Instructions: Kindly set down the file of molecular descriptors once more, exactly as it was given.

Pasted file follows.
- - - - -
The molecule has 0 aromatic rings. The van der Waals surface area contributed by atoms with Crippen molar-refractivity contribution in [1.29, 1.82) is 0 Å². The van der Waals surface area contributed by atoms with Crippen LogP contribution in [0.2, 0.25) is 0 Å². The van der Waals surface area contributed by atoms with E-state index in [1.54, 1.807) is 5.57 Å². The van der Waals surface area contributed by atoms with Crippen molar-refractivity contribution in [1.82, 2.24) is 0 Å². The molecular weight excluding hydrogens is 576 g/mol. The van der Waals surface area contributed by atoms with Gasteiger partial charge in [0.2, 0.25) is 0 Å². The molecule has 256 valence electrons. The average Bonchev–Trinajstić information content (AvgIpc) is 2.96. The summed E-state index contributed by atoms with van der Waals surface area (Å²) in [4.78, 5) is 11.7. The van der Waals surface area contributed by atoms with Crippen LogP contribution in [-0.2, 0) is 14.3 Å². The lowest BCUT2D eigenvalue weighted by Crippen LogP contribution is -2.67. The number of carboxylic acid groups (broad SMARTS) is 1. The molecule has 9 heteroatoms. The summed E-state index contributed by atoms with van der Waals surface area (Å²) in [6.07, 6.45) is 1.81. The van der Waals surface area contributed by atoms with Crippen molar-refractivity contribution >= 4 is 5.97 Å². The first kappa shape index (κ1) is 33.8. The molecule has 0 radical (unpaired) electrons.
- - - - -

The molecule has 0 aromatic rings. The van der Waals surface area contributed by atoms with Crippen molar-refractivity contribution in [1.29, 1.82) is 0 Å². The van der Waals surface area contributed by atoms with Crippen LogP contribution in [0.2, 0.25) is 0 Å². The van der Waals surface area contributed by atoms with E-state index in [1.54, 1.807) is 5.57 Å². The van der Waals surface area contributed by atoms with Crippen molar-refractivity contribution in [1.82, 2.24) is 0 Å². The molecular weight excluding hydrogens is 576 g/mol. The van der Waals surface area contributed by atoms with Gasteiger partial charge in [0.2, 0.25) is 0 Å². The molecule has 256 valence electrons. The average Bonchev–Trinajstić information content (AvgIpc) is 2.96. The summed E-state index contributed by atoms with van der Waals surface area (Å²) in [4.78, 5) is 11.7. The van der Waals surface area contributed by atoms with Crippen LogP contribution in [-0.2, 0) is 14.3 Å². The lowest BCUT2D eigenvalue weighted by Crippen LogP contribution is -2.67. The number of carboxylic acid groups (broad SMARTS) is 1. The molecule has 9 heteroatoms. The summed E-state index contributed by atoms with van der Waals surface area (Å²) in [6.07, 6.45) is 1.81. The van der Waals surface area contributed by atoms with Crippen molar-refractivity contribution >= 4 is 5.97 Å². The first kappa shape index (κ1) is 33.8. The molecule has 0 radical (unpaired) electrons.